Ruth Snyder wanted out of her marriage – by any means necessary.
The striking young blond from Queens, New York, hated her husband Albert, a stodgy magazine editor nearly 15 years her senior. He had never gotten over the untimely death of his first fiancé, Jessie Guishard. He insisted on hanging a portrait of his former flame in the living room, and even named his boat after her. She was, as Albert bluntly told his wife, the finest woman he had ever met.
So Ruth started seeing a new man on the sly – a skinny corset salesman named Henry “Judd” Gray (pictured above) – and it didn’t take long for their pillow talk to turn to murder.
Ruth persuaded old Albert into purchasing a new life insurance policy – complete with a double indemnity clause. Then the illicit paramours hatched a plan to kill him off.
The only problem? Ruth and Judd made terrible murderers.
On the night of March 20, 1927, Judd crept into the Snyder home and hid in a bedroom closet. When Albert crawled into bed, Judd leaped out and cracked the man on the head with a window sash weight.
But Albert fought back wildly, forcing Ruth to join in.
“Momsie, for God’s sakes, help!” Judd reportedly cried.
Ruth and Judd finally finished the deed with a chloroform-soaked rag to Albert’s mouth and thick picture wire around his throat.
Panicked, the killers ransacked the house to make it look like a robbery – Judd even bound Ruth with cheesecloth before fleeing the scene.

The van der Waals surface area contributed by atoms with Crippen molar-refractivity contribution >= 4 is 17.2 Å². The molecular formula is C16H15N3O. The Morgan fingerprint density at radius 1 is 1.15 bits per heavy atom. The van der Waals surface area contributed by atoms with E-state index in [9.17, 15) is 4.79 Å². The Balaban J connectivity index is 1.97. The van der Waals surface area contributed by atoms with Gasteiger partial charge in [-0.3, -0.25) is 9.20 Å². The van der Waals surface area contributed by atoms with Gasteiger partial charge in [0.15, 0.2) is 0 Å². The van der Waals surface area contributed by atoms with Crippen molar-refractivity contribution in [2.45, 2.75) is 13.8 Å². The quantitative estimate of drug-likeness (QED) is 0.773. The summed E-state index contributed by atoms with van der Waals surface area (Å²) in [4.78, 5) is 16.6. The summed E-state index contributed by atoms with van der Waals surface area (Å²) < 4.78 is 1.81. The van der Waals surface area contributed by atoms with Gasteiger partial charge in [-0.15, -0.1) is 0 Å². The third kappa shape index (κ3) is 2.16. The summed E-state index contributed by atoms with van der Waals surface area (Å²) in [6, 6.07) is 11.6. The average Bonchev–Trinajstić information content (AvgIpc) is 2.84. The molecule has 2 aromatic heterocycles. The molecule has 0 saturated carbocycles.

When police arrived, Ruth offered a flimsy story about two Italian intruders who beat Albert to death and stole all her jewelry.
Another problem: The cops immediately found Ruth’s valuables – stashed under her mattress.
Then one detective noticed the name “Judd Gray” written in an address book. He nonchalantly asked: “What about Judd Gray?”
Ruth bristled. “Has he confessed?”
And just like that, the star-crossed lovers were sunk.
The ensuing court case enthralled New Yorkers. Scandal-hungry newsmen covered every sordid detail. One journalist even dubbed the whole mess “the dumbbell murders,” as the killers were so clumsy.
During the trial, Judd and Ruth desperately tried to pin blame on the other – but it was all in vain. On May 13, 1927, they were found guilty of first-degree murder and sentenced to death by electric chair.
The couple was executed at Sing Sing prison on January 12, 1928, and Ruth was the first woman put to death there since 1899.
A group of journalists attended the executions, and as the electricity surged through Ruth’s body, one reporter lifted his pantleg to expose a hidden camera fastened to his ankle. The of a convulsing Ruth Snyder strapped into Sing Sing’s “Old Sparky” made front-page news the following morning. It remains one of the most notorious news images of all time.